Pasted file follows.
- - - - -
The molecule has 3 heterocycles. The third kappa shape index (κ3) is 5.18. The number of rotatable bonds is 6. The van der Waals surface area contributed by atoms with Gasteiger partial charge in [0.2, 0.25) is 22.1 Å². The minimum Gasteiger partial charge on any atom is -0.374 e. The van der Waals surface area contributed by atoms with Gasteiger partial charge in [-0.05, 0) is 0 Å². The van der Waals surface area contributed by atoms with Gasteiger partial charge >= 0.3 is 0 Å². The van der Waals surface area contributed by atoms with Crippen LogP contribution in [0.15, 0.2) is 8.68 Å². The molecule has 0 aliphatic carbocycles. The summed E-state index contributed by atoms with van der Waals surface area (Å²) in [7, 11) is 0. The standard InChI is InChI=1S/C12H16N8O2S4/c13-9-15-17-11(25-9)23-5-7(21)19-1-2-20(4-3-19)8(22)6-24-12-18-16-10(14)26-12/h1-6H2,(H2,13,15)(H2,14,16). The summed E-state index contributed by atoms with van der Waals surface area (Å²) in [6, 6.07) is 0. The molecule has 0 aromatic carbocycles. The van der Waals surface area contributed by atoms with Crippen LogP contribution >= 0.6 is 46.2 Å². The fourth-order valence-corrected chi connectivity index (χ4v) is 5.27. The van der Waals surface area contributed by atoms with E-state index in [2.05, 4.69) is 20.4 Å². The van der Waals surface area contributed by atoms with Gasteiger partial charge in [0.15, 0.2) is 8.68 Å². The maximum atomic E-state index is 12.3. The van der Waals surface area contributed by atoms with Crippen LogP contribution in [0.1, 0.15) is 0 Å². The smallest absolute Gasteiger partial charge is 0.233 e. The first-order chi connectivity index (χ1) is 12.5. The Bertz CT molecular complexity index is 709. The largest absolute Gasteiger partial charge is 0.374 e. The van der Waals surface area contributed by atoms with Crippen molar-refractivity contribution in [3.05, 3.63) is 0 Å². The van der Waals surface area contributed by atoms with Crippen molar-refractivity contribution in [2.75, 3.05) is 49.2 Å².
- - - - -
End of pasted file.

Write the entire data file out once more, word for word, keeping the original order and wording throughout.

The molecule has 3 heterocycles. The third kappa shape index (κ3) is 5.18. The number of rotatable bonds is 6. The van der Waals surface area contributed by atoms with Gasteiger partial charge in [0.2, 0.25) is 22.1 Å². The minimum Gasteiger partial charge on any atom is -0.374 e. The van der Waals surface area contributed by atoms with Gasteiger partial charge in [-0.05, 0) is 0 Å². The van der Waals surface area contributed by atoms with Gasteiger partial charge >= 0.3 is 0 Å². The van der Waals surface area contributed by atoms with Crippen LogP contribution in [0.15, 0.2) is 8.68 Å². The molecule has 0 aliphatic carbocycles. The summed E-state index contributed by atoms with van der Waals surface area (Å²) in [7, 11) is 0. The standard InChI is InChI=1S/C12H16N8O2S4/c13-9-15-17-11(25-9)23-5-7(21)19-1-2-20(4-3-19)8(22)6-24-12-18-16-10(14)26-12/h1-6H2,(H2,13,15)(H2,14,16). The summed E-state index contributed by atoms with van der Waals surface area (Å²) in [6, 6.07) is 0. The molecule has 0 aromatic carbocycles. The van der Waals surface area contributed by atoms with Crippen LogP contribution >= 0.6 is 46.2 Å². The fourth-order valence-corrected chi connectivity index (χ4v) is 5.27. The van der Waals surface area contributed by atoms with E-state index in [2.05, 4.69) is 20.4 Å². The van der Waals surface area contributed by atoms with Gasteiger partial charge in [0.15, 0.2) is 8.68 Å². The maximum atomic E-state index is 12.3. The van der Waals surface area contributed by atoms with Crippen LogP contribution in [0.1, 0.15) is 0 Å². The smallest absolute Gasteiger partial charge is 0.233 e. The first-order chi connectivity index (χ1) is 12.5. The Bertz CT molecular complexity index is 709. The largest absolute Gasteiger partial charge is 0.374 e. The van der Waals surface area contributed by atoms with Crippen molar-refractivity contribution in [3.05, 3.63) is 0 Å². The van der Waals surface area contributed by atoms with Crippen molar-refractivity contribution in [2.75, 3.05) is 49.2 Å².